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December 19, 2002

Learning words without the pleasure of hearing them rhyme

From: Milwaukee Journal Sentinel, WI - 19 Dec 2002

Crocker Stephenson

The second-graders in Joanie Stratman's class have a spelling test.

First word: chew.

Second word: shoe.

You probably noticed, even without saying them out loud, that chew rhymes with shoe.

What a language this English is.

Hugh, view, two, you, zoo and do. None is spelled alike. All sound alike. All rhyme.

There are 23 kids in Stratman's second-grade class. Seven are either deaf or hard of hearing. Rhyming, for them, is an idea with only a vague reality.

Third word: crunch.

Crunch is a sound deaf people understand. Crunch is what an apple does when it is being chewed. Crunch, what that rhymes with, is the sound of walking through brittle snow.

"This is the hard word of the week," Stratman announces. "Get ready for it. Here it comes.

" 'Shimmering. 'Shimmering.' As I looked up in the sky, I saw the stars shimmering."

If you are a hearing person, try for a minute to drain the sound out of the word shimmering.

It's a visual word. It's a word about appearances. It's like the word dappled.

But shimmering and dappled don't mean quite the same thing. And their meanings are, for hearing people, attached to the sounds they make. A clue to the difference between the meanings of dappled and shimmering can be found in their sounds.

Stratman teaches at Milwaukee Sign Language School, which is part of the Milwaukee Public Schools system.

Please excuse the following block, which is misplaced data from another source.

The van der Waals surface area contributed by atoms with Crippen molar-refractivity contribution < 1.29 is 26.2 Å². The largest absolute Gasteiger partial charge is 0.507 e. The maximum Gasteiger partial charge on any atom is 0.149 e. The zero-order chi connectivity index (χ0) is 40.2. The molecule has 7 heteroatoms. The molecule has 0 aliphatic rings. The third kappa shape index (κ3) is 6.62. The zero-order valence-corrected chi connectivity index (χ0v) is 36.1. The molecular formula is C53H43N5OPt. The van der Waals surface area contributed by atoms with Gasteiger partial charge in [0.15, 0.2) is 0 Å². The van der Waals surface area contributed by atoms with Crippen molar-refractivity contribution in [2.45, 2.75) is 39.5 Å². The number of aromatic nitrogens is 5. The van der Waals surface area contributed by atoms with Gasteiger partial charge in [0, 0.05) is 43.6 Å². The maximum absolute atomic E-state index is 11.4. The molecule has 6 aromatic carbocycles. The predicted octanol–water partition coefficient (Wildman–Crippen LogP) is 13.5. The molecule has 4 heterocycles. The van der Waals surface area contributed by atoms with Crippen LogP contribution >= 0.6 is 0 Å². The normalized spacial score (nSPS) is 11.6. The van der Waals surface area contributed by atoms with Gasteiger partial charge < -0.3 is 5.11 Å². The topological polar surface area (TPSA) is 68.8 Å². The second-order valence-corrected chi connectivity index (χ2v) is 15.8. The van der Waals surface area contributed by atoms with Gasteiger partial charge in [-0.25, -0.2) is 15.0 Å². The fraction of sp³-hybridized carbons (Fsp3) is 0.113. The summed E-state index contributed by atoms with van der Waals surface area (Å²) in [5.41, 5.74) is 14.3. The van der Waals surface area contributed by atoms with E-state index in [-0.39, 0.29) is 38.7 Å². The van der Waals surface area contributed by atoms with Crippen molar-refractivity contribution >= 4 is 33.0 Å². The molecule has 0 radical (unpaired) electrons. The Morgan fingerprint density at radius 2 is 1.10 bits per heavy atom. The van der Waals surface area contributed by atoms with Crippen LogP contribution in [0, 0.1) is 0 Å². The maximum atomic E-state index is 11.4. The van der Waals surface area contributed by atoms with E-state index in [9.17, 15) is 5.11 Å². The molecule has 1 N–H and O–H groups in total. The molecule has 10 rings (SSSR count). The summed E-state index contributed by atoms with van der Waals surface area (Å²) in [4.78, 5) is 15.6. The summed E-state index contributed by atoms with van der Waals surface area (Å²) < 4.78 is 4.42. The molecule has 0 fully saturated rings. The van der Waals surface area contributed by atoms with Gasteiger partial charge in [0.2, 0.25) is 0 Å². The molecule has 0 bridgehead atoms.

About 80 of its 600 students are hard of hearing or are deaf. She teaches with Lisa Hanel, who is sick today. Hanel is trained to teach kids who are deaf or hard of hearing. Katie Johnson, a licensed educational interpreter, works with Stratman and Hanel.

Fifth word: shadow.

Stratman says it, and Johnson signs it in American Sign Language. The kids put pencil to paper. It's a pretty word: shadow.

The principal of Milwaukee Sign Language School is Chuck Marks.

Marks loves music. Big Beatles fan. There's a picture of Louis Armstrong in his office, and there's Herman Leonard's photograph of Ella Fitzgerald singing in a nightclub to Duke Ellington and Benny Goodman, and there's Art Kane's famous jazz portrait "Harlem 1958."

Marks is in his fourth year at MSLS. He is wearing a sweat shirt with his name on the chest, spelled out in American Manual. He doesn't know what it is like to be deaf.

But he is learning.

Marks used to think that if he were made to choose between the ability to see and the ability to hear, he would pick sight. Until he came to MSLS, he took for granted the utility and pleasure of sound.

Now, given the terrible choice, he thinks perhaps he would choose blindness. Sometimes he goes home at night, puts on Miles Davis and turns the stereo up loud.

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